History of the Civil Rights movement By Cristina Vignone
By the mid-twentieth century, large inequalities in education and employment opportunities for blacks—“in 1960, the national unemployment rate among blacks was 10 percent, twice that of whites” and “the average black worker…earned about half the salary of the average white worker”—proved that civil rights activists still had work to accomplish. In December 1962 A. Philip Randolph, the president of the Brotherhood of Sleeping Car Porters and the Negro American Labor Council and vice president of the AFL-CIO, called on the aid of fellow activists Bayard Rustin and A.J. Muste to organize what he would himself proclaim “‘the largest demonstration in this history of this nation.’”
Their goal was to alert the President, Congress and every citizen to the serious injustices that befell black Americans.
At 10:30 on the morning of August 28, 1963, fifty thousand marchers assembled in Washington D.C. in protest, and by noon the group had doubled. Marian Anderson, Joan Baez, Bob Dylan and Mahalia Jackson performed songs, while Randolph, James Farmer, John Lewis, Walter Reuther, Roy Wilkins, Whitney Young and Josephine Baker addressed the crowd.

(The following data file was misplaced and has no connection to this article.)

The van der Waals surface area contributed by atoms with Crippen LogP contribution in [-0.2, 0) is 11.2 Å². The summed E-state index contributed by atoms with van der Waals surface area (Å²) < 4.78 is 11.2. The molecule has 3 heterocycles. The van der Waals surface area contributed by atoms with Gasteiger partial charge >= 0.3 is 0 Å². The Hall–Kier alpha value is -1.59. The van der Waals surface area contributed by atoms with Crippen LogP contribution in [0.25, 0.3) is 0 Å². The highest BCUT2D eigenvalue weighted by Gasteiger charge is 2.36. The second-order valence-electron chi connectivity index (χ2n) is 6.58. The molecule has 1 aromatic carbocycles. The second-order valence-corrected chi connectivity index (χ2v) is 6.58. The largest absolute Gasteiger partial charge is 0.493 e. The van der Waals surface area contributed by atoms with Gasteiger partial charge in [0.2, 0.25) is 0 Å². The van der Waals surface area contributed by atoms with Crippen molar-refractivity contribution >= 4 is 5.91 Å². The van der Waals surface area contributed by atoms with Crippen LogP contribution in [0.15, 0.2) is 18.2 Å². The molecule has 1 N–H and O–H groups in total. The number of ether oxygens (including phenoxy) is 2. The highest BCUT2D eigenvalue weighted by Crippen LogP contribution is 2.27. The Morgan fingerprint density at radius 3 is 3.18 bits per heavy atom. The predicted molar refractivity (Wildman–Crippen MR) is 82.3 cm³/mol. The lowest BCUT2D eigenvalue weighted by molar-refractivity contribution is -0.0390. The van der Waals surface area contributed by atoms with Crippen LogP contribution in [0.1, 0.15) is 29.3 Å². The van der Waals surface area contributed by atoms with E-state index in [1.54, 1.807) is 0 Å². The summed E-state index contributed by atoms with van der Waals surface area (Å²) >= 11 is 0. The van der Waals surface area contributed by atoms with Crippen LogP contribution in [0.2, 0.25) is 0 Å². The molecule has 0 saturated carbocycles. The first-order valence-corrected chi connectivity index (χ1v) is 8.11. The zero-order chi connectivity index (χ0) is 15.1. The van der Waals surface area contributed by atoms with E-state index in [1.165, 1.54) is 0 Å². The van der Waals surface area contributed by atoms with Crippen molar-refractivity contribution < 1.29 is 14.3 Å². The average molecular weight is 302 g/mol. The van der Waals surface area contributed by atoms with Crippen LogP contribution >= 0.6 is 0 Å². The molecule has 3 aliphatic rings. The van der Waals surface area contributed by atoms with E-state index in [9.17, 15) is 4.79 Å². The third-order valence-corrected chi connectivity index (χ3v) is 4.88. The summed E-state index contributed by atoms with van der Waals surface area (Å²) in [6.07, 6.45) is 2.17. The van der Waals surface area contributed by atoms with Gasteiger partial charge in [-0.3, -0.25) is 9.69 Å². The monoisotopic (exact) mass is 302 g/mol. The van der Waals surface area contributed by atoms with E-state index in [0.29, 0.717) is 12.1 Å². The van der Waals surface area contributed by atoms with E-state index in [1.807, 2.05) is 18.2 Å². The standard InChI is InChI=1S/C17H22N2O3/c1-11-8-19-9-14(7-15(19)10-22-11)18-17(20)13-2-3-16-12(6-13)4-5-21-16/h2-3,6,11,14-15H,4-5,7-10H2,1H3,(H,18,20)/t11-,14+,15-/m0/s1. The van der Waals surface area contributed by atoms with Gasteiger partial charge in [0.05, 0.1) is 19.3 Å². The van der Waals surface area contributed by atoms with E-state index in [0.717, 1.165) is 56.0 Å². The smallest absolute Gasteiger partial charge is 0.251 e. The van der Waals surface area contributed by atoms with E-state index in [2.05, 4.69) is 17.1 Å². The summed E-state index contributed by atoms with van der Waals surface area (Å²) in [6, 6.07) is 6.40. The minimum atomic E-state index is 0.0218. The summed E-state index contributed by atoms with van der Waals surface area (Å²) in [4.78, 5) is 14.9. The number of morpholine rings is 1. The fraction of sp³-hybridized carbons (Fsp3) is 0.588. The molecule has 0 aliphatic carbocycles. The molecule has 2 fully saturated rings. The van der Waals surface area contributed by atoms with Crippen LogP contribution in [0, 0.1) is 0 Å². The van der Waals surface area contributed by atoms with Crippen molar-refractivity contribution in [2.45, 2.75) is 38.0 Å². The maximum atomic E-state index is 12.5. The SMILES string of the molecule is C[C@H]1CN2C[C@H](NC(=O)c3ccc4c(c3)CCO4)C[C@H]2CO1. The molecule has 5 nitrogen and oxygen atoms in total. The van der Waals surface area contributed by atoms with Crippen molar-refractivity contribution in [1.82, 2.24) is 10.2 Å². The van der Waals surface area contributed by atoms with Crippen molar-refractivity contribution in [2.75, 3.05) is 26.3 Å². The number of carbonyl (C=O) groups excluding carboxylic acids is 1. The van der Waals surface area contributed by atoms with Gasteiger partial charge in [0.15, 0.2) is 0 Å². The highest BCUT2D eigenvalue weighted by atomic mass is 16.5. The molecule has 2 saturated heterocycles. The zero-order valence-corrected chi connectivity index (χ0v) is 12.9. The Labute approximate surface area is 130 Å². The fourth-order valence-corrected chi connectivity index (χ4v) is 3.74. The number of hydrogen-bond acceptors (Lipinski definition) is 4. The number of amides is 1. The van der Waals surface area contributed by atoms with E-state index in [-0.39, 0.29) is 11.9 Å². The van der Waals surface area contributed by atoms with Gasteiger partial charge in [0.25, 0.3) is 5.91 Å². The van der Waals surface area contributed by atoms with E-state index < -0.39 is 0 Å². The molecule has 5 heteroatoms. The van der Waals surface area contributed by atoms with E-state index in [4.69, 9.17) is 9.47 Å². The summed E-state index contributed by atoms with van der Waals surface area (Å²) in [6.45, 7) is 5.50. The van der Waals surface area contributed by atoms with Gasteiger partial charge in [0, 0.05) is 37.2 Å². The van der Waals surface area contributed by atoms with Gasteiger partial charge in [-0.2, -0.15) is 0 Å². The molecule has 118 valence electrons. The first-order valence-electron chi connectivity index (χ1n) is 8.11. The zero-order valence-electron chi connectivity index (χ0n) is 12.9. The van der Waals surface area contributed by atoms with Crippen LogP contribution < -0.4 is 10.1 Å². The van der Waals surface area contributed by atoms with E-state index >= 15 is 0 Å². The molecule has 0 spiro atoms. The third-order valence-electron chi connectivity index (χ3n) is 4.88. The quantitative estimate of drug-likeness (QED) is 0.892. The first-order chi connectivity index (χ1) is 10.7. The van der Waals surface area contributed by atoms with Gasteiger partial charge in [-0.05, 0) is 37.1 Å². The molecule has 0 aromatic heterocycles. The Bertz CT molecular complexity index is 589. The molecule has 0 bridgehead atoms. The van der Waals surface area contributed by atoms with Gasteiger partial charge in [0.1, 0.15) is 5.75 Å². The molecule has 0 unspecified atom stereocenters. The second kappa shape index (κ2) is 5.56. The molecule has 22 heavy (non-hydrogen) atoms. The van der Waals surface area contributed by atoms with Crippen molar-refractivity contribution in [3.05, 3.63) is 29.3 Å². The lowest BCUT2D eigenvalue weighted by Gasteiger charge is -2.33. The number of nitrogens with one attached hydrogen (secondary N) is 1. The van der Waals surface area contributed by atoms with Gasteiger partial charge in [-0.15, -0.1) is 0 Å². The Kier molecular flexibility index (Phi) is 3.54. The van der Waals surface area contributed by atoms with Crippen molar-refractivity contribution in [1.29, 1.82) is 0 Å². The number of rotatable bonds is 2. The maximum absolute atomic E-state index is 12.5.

But the most memorable moment was the seventeen-minute long speech given by Martin Luther King, Jr. on the steps of the Lincoln Memorial. “I Have a Dream” immediately resonated with the crowd of civil rights supporters, but it was also broadcast directly into American homes through television and the radio. King’s speech addressed the major points of the movement:
As columnist James Reston summarized in the New York Times the next day, King and his fellow activists “left no doubt that this was not the climax of their campaign for equality but merely the beginning…” The following video clip of King’s speech captures his dynamic call for racial equality.
 Andrew Edmund Kersten, A. Philip Randolph: A Life in the Vanguard (Lanham, Maryland: Rowman & Littlefield, 2007), 91-2.
 Jonathan Birnbaum and Clarence Taylor, eds., A. Civil Rights Since 1787: A Reader on the Black Struggle (New York: New York University Press, 2000), 493.
 The activist Floyd McKissick represented James Farmer, as Farmer was in jail in Plaquemine, Louisiana for organizing protests in the state. James Farmer, Lay Bare the Heart: an Autobiography of the Civil Rights Movement (Fort Worth, Texas: TCU Press, 1998), 244.
 Birnbaum and Taylor, eds., A. Civil Rights Since 1787: A Reader on the Black Struggle, 494.
 James Reston, “I Have a Dream: Peroration by Dr. King Sums up a Day the Capital Will Remember,” New York Times, August 29, 1963.